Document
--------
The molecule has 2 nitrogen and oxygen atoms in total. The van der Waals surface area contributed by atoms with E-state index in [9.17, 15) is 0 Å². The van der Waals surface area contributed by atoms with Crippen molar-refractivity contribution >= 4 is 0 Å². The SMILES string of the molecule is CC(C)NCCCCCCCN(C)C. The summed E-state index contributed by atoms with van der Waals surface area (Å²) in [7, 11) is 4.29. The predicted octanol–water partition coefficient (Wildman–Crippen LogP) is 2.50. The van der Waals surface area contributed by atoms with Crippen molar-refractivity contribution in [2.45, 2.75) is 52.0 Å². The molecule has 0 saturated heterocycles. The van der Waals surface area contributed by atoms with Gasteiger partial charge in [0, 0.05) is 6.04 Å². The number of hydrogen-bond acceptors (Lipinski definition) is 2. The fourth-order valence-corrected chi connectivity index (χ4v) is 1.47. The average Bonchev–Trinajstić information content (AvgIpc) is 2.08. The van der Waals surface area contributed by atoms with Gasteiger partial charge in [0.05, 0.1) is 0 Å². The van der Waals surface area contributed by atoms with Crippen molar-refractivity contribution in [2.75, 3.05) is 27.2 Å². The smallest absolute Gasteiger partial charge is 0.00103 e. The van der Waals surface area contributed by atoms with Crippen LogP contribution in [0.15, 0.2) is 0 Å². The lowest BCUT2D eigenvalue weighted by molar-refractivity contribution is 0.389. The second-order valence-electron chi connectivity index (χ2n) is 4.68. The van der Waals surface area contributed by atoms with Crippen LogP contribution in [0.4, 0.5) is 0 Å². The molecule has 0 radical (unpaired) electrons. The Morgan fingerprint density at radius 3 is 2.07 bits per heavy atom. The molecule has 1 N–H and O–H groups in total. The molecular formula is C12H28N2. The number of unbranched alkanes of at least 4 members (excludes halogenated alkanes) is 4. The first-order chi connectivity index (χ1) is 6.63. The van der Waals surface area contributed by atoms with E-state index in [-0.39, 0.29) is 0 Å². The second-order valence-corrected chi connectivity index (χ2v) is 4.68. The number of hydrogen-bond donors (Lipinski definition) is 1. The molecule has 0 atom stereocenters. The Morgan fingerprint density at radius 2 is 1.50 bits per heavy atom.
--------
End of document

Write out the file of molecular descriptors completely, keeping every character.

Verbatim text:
The molecule has 2 nitrogen and oxygen atoms in total. The van der Waals surface area contributed by atoms with E-state index in [9.17, 15) is 0 Å². The van der Waals surface area contributed by atoms with Crippen molar-refractivity contribution >= 4 is 0 Å². The SMILES string of the molecule is CC(C)NCCCCCCCN(C)C. The summed E-state index contributed by atoms with van der Waals surface area (Å²) in [7, 11) is 4.29. The predicted octanol–water partition coefficient (Wildman–Crippen LogP) is 2.50. The van der Waals surface area contributed by atoms with Crippen molar-refractivity contribution in [2.45, 2.75) is 52.0 Å². The molecule has 0 saturated heterocycles. The van der Waals surface area contributed by atoms with Gasteiger partial charge in [0, 0.05) is 6.04 Å². The number of hydrogen-bond acceptors (Lipinski definition) is 2. The fourth-order valence-corrected chi connectivity index (χ4v) is 1.47. The average Bonchev–Trinajstić information content (AvgIpc) is 2.08. The van der Waals surface area contributed by atoms with Gasteiger partial charge in [0.05, 0.1) is 0 Å². The van der Waals surface area contributed by atoms with Crippen molar-refractivity contribution in [2.75, 3.05) is 27.2 Å². The smallest absolute Gasteiger partial charge is 0.00103 e. The van der Waals surface area contributed by atoms with Crippen LogP contribution in [0.15, 0.2) is 0 Å². The lowest BCUT2D eigenvalue weighted by molar-refractivity contribution is 0.389. The second-order valence-electron chi connectivity index (χ2n) is 4.68. The van der Waals surface area contributed by atoms with Crippen LogP contribution in [0.4, 0.5) is 0 Å². The molecule has 0 radical (unpaired) electrons. The Morgan fingerprint density at radius 3 is 2.07 bits per heavy atom. The molecule has 1 N–H and O–H groups in total. The molecular formula is C12H28N2. The number of unbranched alkanes of at least 4 members (excludes halogenated alkanes) is 4. The first-order chi connectivity index (χ1) is 6.63. The van der Waals surface area contributed by atoms with E-state index in [-0.39, 0.29) is 0 Å². The second-order valence-corrected chi connectivity index (χ2v) is 4.68. The number of hydrogen-bond donors (Lipinski definition) is 1. The molecule has 0 atom stereocenters. The Morgan fingerprint density at radius 2 is 1.50 bits per heavy atom.